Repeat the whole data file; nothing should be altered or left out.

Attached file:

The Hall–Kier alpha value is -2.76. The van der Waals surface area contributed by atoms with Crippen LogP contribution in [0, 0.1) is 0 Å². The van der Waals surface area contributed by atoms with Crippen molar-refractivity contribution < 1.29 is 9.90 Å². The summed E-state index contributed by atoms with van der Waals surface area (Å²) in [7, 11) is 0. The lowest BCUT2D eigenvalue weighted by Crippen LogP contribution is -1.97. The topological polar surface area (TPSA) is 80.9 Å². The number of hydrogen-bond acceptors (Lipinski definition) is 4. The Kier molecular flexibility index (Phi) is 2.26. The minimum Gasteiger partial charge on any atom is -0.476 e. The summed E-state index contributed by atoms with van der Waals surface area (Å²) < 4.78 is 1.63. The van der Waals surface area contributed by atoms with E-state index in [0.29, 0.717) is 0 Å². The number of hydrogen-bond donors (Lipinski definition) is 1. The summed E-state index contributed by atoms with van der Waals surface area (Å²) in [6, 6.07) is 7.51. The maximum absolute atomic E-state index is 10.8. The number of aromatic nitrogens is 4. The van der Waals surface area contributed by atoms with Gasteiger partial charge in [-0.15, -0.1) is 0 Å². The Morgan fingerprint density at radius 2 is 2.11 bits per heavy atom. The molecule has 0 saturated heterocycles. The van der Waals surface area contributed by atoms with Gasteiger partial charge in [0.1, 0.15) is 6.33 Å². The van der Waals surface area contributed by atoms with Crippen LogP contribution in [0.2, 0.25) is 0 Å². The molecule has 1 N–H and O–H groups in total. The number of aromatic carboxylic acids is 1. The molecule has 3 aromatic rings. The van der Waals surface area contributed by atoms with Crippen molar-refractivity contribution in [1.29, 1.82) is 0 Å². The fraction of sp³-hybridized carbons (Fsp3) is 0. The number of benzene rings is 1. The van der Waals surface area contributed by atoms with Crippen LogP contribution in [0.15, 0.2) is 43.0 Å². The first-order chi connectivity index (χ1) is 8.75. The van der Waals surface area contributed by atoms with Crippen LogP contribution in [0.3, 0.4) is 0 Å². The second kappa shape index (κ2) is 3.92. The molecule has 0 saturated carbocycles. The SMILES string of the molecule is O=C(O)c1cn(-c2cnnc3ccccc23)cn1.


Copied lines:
The Hall–Kier alpha value is -2.76. The van der Waals surface area contributed by atoms with Crippen LogP contribution in [0, 0.1) is 0 Å². The van der Waals surface area contributed by atoms with Crippen molar-refractivity contribution < 1.29 is 9.90 Å². The summed E-state index contributed by atoms with van der Waals surface area (Å²) in [7, 11) is 0. The lowest BCUT2D eigenvalue weighted by Crippen LogP contribution is -1.97. The topological polar surface area (TPSA) is 80.9 Å². The number of hydrogen-bond acceptors (Lipinski definition) is 4. The Kier molecular flexibility index (Phi) is 2.26. The minimum Gasteiger partial charge on any atom is -0.476 e. The summed E-state index contributed by atoms with van der Waals surface area (Å²) < 4.78 is 1.63. The van der Waals surface area contributed by atoms with E-state index in [0.29, 0.717) is 0 Å². The number of hydrogen-bond donors (Lipinski definition) is 1. The summed E-state index contributed by atoms with van der Waals surface area (Å²) in [6, 6.07) is 7.51. The maximum absolute atomic E-state index is 10.8. The number of aromatic nitrogens is 4. The van der Waals surface area contributed by atoms with Gasteiger partial charge in [-0.15, -0.1) is 0 Å². The Morgan fingerprint density at radius 2 is 2.11 bits per heavy atom. The molecule has 0 saturated heterocycles. The van der Waals surface area contributed by atoms with Gasteiger partial charge in [0.1, 0.15) is 6.33 Å². The van der Waals surface area contributed by atoms with Crippen LogP contribution in [0.2, 0.25) is 0 Å². The molecule has 1 N–H and O–H groups in total. The number of aromatic carboxylic acids is 1. The molecule has 3 aromatic rings. The van der Waals surface area contributed by atoms with Crippen molar-refractivity contribution in [1.29, 1.82) is 0 Å². The fraction of sp³-hybridized carbons (Fsp3) is 0. The number of benzene rings is 1. The van der Waals surface area contributed by atoms with Crippen LogP contribution in [0.15, 0.2) is 43.0 Å². The first-order chi connectivity index (χ1) is 8.75. The van der Waals surface area contributed by atoms with Crippen LogP contribution in [0.3, 0.4) is 0 Å². The second kappa shape index (κ2) is 3.92. The molecule has 0 saturated carbocycles. The SMILES string of the molecule is O=C(O)c1cn(-c2cnnc3ccccc23)cn1.